• Cause harm to a person’s privacy or welfare.
  • Adversely impact economic or industrial institutions.
  • Compromise programs or operations essential to our national and agency interests.  

Who is responsible for safeguarding CUI?

Departmental Staff Members! When sharing CUI information with parties outside the agency, the individual sharing the information must ensure the recipients have a need-to-know, understand the federal and departmental CUI requirements, and protect it accordingly. Staff must handle CUI received from other government agencies in accordance with the requirements provided by 32 CFR part 2002 and the originating agency. Information received from non-governmental sources that meets CUI requirements must be protected in accordance with CUI requirements, and the originating organization’s instructions. 

Why CUI?

When there is no standard procedure for handling sensitive information, the sharing of information between federal agencies suffers.

Historically, each agency developed its own practices for handling sensitive information. Due to these varied practices, similar information in one agency could be defined and labeled differently in another agency. Likewise, dissimilar information in one agency could share a definition and/or label in another. The lack of standard procedure for handling sensitive information negatively impacted the sharing of information between agencies. In 2004, the 9/11 Commission Report recommended a horizontal sharing of intelligence information that transcended individual agencies. In 2008, the Bush administration released the memorandum on Designation and Sharing of Controlled Unclassified Information (CUI). This memorandum adopted, defined, and instituted CUI as the sole categorical designation to be used throughout the executive branch for all information within the scope of the CUI definition. The memorandum’s purpose was to standardize practices and thereby improve the sharing of information. The establishment of CUI fundamentally changed the way that executive branch agencies share sensitive information. CUI policy provides a uniform marking system across the Federal Government that replaces a variety of agency-specific markings.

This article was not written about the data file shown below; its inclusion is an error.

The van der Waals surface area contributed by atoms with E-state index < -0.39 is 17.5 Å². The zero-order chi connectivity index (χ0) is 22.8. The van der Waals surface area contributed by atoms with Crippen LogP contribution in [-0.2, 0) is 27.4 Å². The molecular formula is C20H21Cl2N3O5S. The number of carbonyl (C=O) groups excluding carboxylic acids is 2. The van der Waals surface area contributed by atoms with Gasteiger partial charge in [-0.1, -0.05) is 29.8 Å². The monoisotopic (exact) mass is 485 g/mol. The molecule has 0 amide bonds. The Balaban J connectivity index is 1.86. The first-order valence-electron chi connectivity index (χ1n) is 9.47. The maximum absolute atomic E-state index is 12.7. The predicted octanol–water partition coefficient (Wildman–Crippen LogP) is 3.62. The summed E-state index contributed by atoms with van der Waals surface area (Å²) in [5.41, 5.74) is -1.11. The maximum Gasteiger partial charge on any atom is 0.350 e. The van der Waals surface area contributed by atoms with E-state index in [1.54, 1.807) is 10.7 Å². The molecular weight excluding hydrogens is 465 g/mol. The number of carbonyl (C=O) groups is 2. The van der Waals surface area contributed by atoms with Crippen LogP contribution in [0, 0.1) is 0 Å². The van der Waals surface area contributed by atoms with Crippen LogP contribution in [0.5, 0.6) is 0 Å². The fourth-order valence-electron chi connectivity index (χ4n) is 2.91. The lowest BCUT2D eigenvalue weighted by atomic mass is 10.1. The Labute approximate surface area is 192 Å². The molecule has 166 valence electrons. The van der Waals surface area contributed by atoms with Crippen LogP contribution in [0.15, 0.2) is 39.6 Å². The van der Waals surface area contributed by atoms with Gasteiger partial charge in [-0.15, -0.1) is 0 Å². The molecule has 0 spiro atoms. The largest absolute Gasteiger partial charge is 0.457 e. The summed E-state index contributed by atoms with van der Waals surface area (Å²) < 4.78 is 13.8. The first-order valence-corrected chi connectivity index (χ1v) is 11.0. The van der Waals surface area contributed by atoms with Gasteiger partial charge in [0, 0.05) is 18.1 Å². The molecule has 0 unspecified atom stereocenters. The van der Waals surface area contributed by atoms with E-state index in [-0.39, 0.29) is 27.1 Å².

Although CUI is not classified information, the malicious release of CUI poses a threat to national security.

In October 2009, a major data breach at the National Archives and Records Administration (NARA) put the records of millions of military veterans at risk. The Executive Branch responded to this incident with Executive Order 13556 [PDF], “Controlled Unclassified Information” issued in November of 2010, which created the first program to manage CUI. The establishment of CUI was a defining moment in information security, as it formally acknowledged that certain types of unclassified information are extremely sensitive, valuable to the United States, sought after by strategic competitors and adversaries, and often have legal safeguarding requirements. 

Additional Information

The following links provide additional information about DOI’s Controlled Unclassified Information (CUI) Program:

  • CUI Contacts:  This page provides a list of DOI Controlled Unclassified Information Coordinators and their contact information, as well as a means to e-mail those contacts directly with additional questions.
  • Federal CUI Registry: This page provides the National Archives registry for CUI used throughout the Federal Executive Branch.
  • CUI Categories: This page provides a comprehensive list of CUI Categories listed alphabetically within organizational index grouping.